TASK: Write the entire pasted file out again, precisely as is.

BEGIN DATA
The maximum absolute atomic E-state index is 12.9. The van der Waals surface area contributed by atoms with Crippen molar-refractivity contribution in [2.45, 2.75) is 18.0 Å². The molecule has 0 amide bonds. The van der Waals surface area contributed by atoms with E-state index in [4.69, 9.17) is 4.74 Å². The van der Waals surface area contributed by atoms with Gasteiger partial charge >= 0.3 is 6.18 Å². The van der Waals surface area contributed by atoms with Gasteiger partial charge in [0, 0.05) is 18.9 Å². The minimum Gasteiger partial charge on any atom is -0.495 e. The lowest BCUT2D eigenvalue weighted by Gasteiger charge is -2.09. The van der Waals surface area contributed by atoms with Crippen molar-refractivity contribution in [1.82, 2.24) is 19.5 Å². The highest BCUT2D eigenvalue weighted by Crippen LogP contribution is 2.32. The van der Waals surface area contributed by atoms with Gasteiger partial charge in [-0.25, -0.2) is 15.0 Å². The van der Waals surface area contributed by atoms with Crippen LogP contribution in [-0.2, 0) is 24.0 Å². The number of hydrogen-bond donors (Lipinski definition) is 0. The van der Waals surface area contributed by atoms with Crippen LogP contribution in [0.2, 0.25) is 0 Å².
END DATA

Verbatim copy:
The maximum absolute atomic E-state index is 12.9. The van der Waals surface area contributed by atoms with Crippen molar-refractivity contribution in [2.45, 2.75) is 18.0 Å². The molecule has 0 amide bonds. The van der Waals surface area contributed by atoms with E-state index in [4.69, 9.17) is 4.74 Å². The van der Waals surface area contributed by atoms with Gasteiger partial charge >= 0.3 is 6.18 Å². The van der Waals surface area contributed by atoms with Gasteiger partial charge in [0, 0.05) is 18.9 Å². The minimum Gasteiger partial charge on any atom is -0.495 e. The lowest BCUT2D eigenvalue weighted by Gasteiger charge is -2.09. The van der Waals surface area contributed by atoms with Crippen molar-refractivity contribution in [1.82, 2.24) is 19.5 Å². The highest BCUT2D eigenvalue weighted by Crippen LogP contribution is 2.32. The van der Waals surface area contributed by atoms with Gasteiger partial charge in [-0.25, -0.2) is 15.0 Å². The van der Waals surface area contributed by atoms with Crippen LogP contribution in [-0.2, 0) is 24.0 Å². The number of hydrogen-bond donors (Lipinski definition) is 0. The van der Waals surface area contributed by atoms with Crippen LogP contribution in [0.2, 0.25) is 0 Å².